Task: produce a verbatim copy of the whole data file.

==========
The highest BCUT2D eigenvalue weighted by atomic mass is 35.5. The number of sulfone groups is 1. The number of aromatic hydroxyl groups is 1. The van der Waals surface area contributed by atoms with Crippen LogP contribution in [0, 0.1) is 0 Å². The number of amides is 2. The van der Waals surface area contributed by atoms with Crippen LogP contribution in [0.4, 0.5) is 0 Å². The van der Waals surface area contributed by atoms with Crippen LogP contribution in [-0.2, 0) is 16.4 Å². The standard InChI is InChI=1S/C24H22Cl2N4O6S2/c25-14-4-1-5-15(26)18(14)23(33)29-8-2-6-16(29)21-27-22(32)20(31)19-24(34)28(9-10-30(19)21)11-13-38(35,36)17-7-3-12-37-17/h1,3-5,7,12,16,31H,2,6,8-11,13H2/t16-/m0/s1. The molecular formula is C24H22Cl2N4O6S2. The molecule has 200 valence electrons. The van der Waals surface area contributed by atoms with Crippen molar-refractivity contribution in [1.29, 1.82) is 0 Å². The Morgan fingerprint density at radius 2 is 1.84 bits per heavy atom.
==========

The highest BCUT2D eigenvalue weighted by atomic mass is 35.5. The number of sulfone groups is 1. The number of aromatic hydroxyl groups is 1. The van der Waals surface area contributed by atoms with Crippen LogP contribution in [0, 0.1) is 0 Å². The number of amides is 2. The van der Waals surface area contributed by atoms with Crippen LogP contribution in [0.4, 0.5) is 0 Å². The van der Waals surface area contributed by atoms with Crippen LogP contribution in [-0.2, 0) is 16.4 Å². The standard InChI is InChI=1S/C24H22Cl2N4O6S2/c25-14-4-1-5-15(26)18(14)23(33)29-8-2-6-16(29)21-27-22(32)20(31)19-24(34)28(9-10-30(19)21)11-13-38(35,36)17-7-3-12-37-17/h1,3-5,7,12,16,31H,2,6,8-11,13H2/t16-/m0/s1. The molecular formula is C24H22Cl2N4O6S2. The molecule has 200 valence electrons. The van der Waals surface area contributed by atoms with Crippen molar-refractivity contribution in [1.29, 1.82) is 0 Å². The Morgan fingerprint density at radius 2 is 1.84 bits per heavy atom.